By Jaylan Boyle, Contributing Reporter
RIO DE JANEIRO – The fate of Copacabana’s infamous Help club has been finalized. After the bulldozers have moved in, work is to begin on the monumental new incarnation of the Museo da Imagem e do Som (Museum of Image and Sound), which currently resides in Centro.
Governor of Rio de Janeiro state Sergio Cabral has been one of the leading voices calling for the compulsory acquisition of the land on which the club now stands. Help has long had its opponents, who object to the fact that it is a central point at which prostitutes gather to find clients. The club has been in existence since 1985.
The Guardian newspaper of London published an article recently on the downfall of Help, and quoted governor Cabral as saying that the development was a step towards improving living conditions in the city, in alignment with other such projects as pioneering policing initiatives in some of Rio’s favelas.
Interestingly, the article suggested that the project to rid Copacabana of Help was also motivated by the desire to ‘clean up the city before Brazil hosts the 2014 (soccer) World Cup’, a viewpoint that is perhaps not shared across the Brazilian media: O Globo called the remark an ‘interpretation’.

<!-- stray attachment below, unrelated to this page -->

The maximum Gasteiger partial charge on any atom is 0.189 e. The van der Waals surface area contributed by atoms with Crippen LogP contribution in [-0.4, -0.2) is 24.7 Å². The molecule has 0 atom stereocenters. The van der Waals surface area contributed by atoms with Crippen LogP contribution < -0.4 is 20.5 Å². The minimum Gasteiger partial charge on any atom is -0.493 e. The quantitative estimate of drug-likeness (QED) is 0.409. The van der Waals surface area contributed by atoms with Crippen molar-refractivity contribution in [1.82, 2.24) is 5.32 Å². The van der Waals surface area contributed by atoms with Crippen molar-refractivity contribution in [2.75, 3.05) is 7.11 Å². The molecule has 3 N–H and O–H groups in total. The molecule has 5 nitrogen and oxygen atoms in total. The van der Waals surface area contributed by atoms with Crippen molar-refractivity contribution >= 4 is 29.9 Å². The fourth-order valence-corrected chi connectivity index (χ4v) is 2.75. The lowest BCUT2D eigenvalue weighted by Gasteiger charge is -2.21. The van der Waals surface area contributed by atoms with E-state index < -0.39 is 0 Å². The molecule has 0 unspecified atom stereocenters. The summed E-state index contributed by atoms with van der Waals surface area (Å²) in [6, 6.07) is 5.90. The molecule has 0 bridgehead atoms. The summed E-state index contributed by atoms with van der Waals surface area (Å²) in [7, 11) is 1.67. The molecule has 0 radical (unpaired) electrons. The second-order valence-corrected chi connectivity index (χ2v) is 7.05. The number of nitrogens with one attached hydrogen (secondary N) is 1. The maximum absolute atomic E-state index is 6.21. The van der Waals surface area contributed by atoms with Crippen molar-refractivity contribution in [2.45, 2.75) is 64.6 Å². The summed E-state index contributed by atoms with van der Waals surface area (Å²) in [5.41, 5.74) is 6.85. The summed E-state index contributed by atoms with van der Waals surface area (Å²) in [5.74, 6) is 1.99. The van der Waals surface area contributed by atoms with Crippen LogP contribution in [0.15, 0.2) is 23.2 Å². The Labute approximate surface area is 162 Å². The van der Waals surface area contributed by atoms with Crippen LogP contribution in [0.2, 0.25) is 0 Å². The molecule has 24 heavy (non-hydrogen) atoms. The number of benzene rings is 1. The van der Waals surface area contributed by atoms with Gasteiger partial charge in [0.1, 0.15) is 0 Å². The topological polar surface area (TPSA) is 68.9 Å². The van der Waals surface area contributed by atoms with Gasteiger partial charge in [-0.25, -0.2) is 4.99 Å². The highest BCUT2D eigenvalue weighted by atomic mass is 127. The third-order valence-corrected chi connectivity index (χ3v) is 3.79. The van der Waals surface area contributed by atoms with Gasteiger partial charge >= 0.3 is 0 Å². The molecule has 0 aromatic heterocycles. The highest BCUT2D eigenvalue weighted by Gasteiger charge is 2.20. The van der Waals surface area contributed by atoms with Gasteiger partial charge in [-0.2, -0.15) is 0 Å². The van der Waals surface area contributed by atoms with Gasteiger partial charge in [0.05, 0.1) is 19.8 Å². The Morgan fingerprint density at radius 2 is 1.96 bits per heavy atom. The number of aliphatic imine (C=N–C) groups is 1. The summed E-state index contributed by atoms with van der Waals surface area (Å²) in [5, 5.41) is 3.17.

The cost of the ambitious development is reportedly in the region of R$65 Million, with the club to officially close its doors on August 28 before construction takes over. After a recent competition that drew interest from as far afield as Japan, the design of American architectural firm Diller Scofidio and Renfro emerged as the winning entry.
According to State Secretary for Culture, Adriana Rattes, construction of the new colossus is projected to take two and a half years. The completed Museum of Image and Sound will comprise 6,000 square meters, and will include, among other features, cafes, exhibition areas, a piano bar and parking lot.
There are plans to have the new museum play a significant role in Carnival and New Year’s celebrations, as well as hosting regular music festivals.
The MIS in its current form is located in Praca XV, Centro, and holds more than 10,000 items on display. Opened in September 1965, its stated aim was to preserve the audiovisual history of the nation for future generations, a goal that will continue with the new museum. The entire collection is due to be transferred to the new site in 2012. The Praca XV building could be used to host exhibits on the history of the museum itself.